But something else happened; with pews came the social classes. The social hierarchy from out there became the social hierarchy in here. Whereas before people constantly mingled in an ever-shifting, always-moving group, now, with seats, people began to distance themselves from one another. Given a more controlled space, people asserted their rights and privileges for the better seats. We experience similar dynamics in a stadium or concert venue where the wealthiest people generally buy the best seats closest to the action.


In order left to right: Catedral de Morelia, Michoacán; Notre-Dame Basilica, Montreal, PQ; Cologne Cathedral; Christ Church College – University of Oxford


Pew rental emerged as a source of controversy in the 1840s and 1850s, especially in the Church of England.  In the 1830s, 40s, and 50s, people started to write about how this practice was excluding people from the church. It was felt that keeping people from attending worship because they couldn’t afford a seat was not very Christian; giving rise to “free and open” churches where seating was open for anyone instead of being owned by individuals.

While the overall build of pews hasn’t changed much, there are three common pew styles seen throughout the world today. Pews are generally made of wood and arranged in rows facing the altar in the nave of a church. Usually, a pathway is left between pews in the centre to allow for a procession; some have bench-like cushioned seating, and hassocks or footrests, although more traditional, conservative churches usually have neither cushions nor footrests. Many pews have slots behind each pew to hold bibles, prayer books, hymnals or other church literature.

Big or Small – The concept is the same – for all the same reasons.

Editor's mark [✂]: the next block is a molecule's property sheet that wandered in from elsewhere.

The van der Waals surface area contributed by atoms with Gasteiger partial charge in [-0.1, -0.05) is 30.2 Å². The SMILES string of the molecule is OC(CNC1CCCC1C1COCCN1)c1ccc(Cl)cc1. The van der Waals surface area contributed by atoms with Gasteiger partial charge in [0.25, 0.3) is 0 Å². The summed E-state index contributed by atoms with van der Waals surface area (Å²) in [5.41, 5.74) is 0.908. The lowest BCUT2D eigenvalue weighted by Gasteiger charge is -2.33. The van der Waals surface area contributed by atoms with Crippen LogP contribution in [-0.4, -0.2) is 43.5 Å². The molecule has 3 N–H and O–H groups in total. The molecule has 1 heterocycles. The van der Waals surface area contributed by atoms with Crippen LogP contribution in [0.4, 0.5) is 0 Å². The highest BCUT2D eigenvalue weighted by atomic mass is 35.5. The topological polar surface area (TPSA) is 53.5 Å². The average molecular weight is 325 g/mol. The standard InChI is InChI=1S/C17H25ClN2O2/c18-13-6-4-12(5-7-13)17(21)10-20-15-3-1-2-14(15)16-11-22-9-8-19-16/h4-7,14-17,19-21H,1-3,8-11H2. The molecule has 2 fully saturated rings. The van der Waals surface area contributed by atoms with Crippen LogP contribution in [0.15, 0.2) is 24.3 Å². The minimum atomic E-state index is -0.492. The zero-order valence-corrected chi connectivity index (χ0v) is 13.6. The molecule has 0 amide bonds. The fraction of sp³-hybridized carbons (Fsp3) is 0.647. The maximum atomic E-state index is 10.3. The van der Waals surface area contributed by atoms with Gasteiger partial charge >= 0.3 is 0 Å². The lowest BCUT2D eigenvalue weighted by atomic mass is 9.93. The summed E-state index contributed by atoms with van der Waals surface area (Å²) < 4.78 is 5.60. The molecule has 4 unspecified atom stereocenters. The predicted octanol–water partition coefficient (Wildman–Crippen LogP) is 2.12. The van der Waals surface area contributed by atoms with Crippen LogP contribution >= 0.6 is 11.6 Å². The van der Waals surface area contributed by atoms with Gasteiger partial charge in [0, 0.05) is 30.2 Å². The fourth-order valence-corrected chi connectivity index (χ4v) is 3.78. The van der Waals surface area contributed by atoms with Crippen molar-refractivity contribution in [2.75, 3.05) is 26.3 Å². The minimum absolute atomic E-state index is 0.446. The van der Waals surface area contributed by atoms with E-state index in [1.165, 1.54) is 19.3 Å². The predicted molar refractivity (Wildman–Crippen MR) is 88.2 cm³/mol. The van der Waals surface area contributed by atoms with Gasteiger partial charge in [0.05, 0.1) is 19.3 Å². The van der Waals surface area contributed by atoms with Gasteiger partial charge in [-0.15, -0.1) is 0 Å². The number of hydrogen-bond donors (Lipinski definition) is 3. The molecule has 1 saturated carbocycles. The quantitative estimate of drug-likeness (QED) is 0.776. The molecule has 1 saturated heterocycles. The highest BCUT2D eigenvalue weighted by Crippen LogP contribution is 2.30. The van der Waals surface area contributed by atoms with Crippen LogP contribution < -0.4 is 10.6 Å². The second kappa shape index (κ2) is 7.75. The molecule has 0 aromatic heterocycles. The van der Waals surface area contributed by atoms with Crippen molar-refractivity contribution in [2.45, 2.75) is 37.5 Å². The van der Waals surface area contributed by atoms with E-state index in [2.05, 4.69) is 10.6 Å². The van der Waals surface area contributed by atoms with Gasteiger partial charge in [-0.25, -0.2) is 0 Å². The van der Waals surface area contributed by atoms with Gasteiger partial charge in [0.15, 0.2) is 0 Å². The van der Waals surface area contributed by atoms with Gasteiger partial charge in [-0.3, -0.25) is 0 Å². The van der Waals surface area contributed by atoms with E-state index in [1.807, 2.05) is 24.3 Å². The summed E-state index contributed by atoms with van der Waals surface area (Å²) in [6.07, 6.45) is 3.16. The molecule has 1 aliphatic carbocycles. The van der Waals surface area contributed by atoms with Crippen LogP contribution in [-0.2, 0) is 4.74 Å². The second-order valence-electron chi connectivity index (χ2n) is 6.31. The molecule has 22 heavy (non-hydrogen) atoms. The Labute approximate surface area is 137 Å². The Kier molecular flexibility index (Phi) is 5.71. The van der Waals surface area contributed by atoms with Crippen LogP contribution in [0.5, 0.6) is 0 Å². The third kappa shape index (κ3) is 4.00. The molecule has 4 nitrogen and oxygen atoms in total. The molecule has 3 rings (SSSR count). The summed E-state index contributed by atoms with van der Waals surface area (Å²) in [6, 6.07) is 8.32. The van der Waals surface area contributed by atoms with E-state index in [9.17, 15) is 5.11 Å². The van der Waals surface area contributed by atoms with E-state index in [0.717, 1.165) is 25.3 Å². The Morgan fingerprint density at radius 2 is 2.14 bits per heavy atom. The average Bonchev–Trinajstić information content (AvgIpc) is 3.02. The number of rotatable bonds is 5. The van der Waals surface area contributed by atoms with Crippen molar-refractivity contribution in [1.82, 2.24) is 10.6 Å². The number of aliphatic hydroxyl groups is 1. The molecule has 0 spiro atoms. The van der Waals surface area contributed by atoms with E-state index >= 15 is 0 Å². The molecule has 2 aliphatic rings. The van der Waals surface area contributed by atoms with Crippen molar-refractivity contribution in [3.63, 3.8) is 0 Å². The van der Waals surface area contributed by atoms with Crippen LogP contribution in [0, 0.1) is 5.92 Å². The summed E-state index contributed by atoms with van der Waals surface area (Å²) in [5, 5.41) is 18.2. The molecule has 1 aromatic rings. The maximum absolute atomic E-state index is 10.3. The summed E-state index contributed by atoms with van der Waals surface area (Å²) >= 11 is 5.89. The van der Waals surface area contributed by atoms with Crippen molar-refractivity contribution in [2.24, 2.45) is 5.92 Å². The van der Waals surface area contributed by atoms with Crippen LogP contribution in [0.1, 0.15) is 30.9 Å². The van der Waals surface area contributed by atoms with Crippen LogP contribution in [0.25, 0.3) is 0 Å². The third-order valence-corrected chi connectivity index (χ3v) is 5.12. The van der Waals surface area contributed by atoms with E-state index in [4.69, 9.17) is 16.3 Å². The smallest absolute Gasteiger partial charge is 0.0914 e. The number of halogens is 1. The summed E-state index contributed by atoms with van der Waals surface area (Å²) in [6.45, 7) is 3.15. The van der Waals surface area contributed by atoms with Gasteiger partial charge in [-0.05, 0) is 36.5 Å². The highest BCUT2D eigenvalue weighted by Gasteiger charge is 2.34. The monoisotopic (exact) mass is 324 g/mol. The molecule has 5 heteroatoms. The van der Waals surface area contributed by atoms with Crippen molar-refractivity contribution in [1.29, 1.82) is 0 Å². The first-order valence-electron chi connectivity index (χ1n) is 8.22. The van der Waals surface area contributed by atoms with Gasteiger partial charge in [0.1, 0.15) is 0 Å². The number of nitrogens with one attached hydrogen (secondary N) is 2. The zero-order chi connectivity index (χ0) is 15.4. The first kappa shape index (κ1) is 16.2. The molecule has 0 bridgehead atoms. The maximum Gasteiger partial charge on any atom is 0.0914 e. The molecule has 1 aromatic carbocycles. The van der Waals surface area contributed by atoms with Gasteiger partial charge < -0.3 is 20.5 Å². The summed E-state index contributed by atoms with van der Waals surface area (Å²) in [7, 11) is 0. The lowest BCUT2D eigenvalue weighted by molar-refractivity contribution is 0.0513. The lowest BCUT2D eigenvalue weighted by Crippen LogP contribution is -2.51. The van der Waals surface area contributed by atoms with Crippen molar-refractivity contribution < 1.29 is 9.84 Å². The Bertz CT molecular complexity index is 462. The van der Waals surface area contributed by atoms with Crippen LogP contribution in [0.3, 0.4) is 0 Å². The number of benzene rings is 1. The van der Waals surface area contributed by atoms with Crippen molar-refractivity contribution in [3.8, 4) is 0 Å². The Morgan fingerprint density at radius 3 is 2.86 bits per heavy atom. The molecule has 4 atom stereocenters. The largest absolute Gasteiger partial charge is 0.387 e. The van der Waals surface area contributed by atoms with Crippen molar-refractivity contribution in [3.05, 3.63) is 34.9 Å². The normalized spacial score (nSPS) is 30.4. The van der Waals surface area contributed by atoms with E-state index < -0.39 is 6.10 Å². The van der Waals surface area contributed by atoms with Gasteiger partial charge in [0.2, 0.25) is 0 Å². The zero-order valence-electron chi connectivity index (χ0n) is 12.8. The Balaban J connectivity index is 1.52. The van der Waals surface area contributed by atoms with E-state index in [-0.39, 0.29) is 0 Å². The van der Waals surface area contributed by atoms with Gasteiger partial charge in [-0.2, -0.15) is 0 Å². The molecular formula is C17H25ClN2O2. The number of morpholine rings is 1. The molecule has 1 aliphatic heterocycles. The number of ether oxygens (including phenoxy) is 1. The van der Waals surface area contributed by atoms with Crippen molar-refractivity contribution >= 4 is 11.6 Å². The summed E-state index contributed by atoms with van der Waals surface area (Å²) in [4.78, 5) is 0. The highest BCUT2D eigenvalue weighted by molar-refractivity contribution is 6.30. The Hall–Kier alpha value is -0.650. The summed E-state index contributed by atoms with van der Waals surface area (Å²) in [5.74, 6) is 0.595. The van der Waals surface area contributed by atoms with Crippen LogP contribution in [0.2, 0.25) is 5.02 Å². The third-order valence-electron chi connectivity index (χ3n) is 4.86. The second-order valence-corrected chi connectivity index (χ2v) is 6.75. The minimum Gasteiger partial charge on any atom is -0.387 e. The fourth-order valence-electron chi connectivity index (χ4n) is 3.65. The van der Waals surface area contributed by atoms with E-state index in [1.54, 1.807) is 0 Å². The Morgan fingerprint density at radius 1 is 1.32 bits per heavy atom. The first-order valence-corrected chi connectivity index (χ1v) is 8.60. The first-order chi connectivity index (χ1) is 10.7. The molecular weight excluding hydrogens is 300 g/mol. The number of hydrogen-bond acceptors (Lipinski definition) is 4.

Standard Pews

Most pews are of the standard style. These all-wood pew bodies are simple yet elegant. They are long, straight benches offering the congregation a chance to sit during a sermon.

The wood used will vary. There are also different pew ends which are the entrance and exit points to the pew row. These end pieces often have unique or intrinsic designs on them to provide some aesthetic appeal.

Standard pews are often upholstered as well. Cushions are added to the backrest of the pew as well as the seat. The cushions provide added comfort to the congregation.

St. Stephan’s Cathedral – Passau, Germany

Radial Pews

Radial pews are very similar to their standard brethren. They too are typically made of all-wood bodies and can be finished in different styles. The only difference is that radial pew has a slight curvature to it. This curvature allows for seating to face a focal point, usually the altar, improving sight-lines for larger congregations.

Weltenburg Abbey, Germany
Radial Pews – The modern look in old surroundings


Box Pews

Lockable pew boxes encased in panelling.  They were typically straight pews enclosed with a latched door at the end.

Today, Church pews abound. Some are posh.  Others are penitential, and some are just so plain beautiful you hesitate to sit yourself down.  They are found in grandiose cathedrals; small hill-top devotionals.

Apparently, they are welcome anywhere…. even your home.

Church Pews still in demand and repurposed!!

Furniture Sold/Fabricated – Located on the Road between Dolores Hildago and San Miguel de Allende – 2012


If you have any questions about our photos; whether location, church identification or have general comments, all are welcome.